5. Construct gnat and fruit-fly traps. The bug problem has gone on long enough. The madness must end, and it's up to me to end it. I'm going to construct three traps: one for my computer desk, one for my kitchen, and one for my veranda, whose humidity level is always high because I hang my laundry there. The little bastards love humidity. In a day or so, I aim to be surrounded by tiny, odious corpses. And I'll hope that the smell of vinegar has aromatherapeutic properties.

6. Do a walking tour of my campus. I've been meaning to do this for a while, but now I'll have the luxury of even more free time than usual to do this tour. I'm embarrassed when a coworker will ask me something like, "Do you know the gym? Over that way? Well, the student center is just behind that." I'd like to know what people are talking about when they talk about different parts of campus. I'd like to know where the various facilities are, especially the gym and the student center. A comprehensive walking tour of CUD's campus would do much to cure me of my current ignorance.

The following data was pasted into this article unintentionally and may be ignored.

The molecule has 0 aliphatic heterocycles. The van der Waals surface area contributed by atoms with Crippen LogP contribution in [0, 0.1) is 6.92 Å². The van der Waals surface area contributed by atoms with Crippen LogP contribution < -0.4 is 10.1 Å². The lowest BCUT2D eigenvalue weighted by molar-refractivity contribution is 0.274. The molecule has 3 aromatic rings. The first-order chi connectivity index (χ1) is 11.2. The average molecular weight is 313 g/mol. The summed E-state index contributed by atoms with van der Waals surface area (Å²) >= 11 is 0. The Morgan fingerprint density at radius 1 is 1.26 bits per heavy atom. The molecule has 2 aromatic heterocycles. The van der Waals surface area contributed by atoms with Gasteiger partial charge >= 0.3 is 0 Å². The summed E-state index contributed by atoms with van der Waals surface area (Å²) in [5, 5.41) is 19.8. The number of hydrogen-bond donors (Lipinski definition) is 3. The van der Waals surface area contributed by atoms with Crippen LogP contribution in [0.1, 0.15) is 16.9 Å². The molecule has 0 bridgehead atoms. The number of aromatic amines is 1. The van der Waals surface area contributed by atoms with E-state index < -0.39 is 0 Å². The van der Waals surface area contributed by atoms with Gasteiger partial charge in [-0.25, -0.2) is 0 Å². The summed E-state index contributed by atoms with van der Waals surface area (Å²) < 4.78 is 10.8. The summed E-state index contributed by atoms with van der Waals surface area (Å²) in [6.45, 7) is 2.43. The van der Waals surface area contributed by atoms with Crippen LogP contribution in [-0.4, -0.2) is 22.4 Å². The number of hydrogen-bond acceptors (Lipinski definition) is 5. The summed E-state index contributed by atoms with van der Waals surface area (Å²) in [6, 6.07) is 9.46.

7. Visit Daegu proper. I know so little about where to find all the important stores and restaurants that people keep talking about: the Home Plus, the Costco (need to get a membership there, really), the restaurant that serves the mean-looking, four-stack "challenge" bacon cheeseburger for W25,000, etc. I know nothing about Daegu itself, and haven't roused myself to travel there extensively. It may be that I have a bit of an attitude problem about the place: I hate the subway system, which covers only a tenth of the city, unlike Seoul's.* The Daegu system will eventually get another two or three lines (see a map of Daegu's future here), but right now, the subway amounts to the same two lines the city has always had. In my mind, I imagine Daegu's subway map to be a sort of drunken or crippled X-chromosome. That doesn't improve my opinion of Daegu's rail network. It also doesn't help that 2013 marks the tenth anniversary of the horrible Daegu subway fire, in which about 200 people died, and about 150 more were injured, after a desperate man attempted to kill himself (he survived his own suicide attempt, but died about a year later). All those ghosts, eh?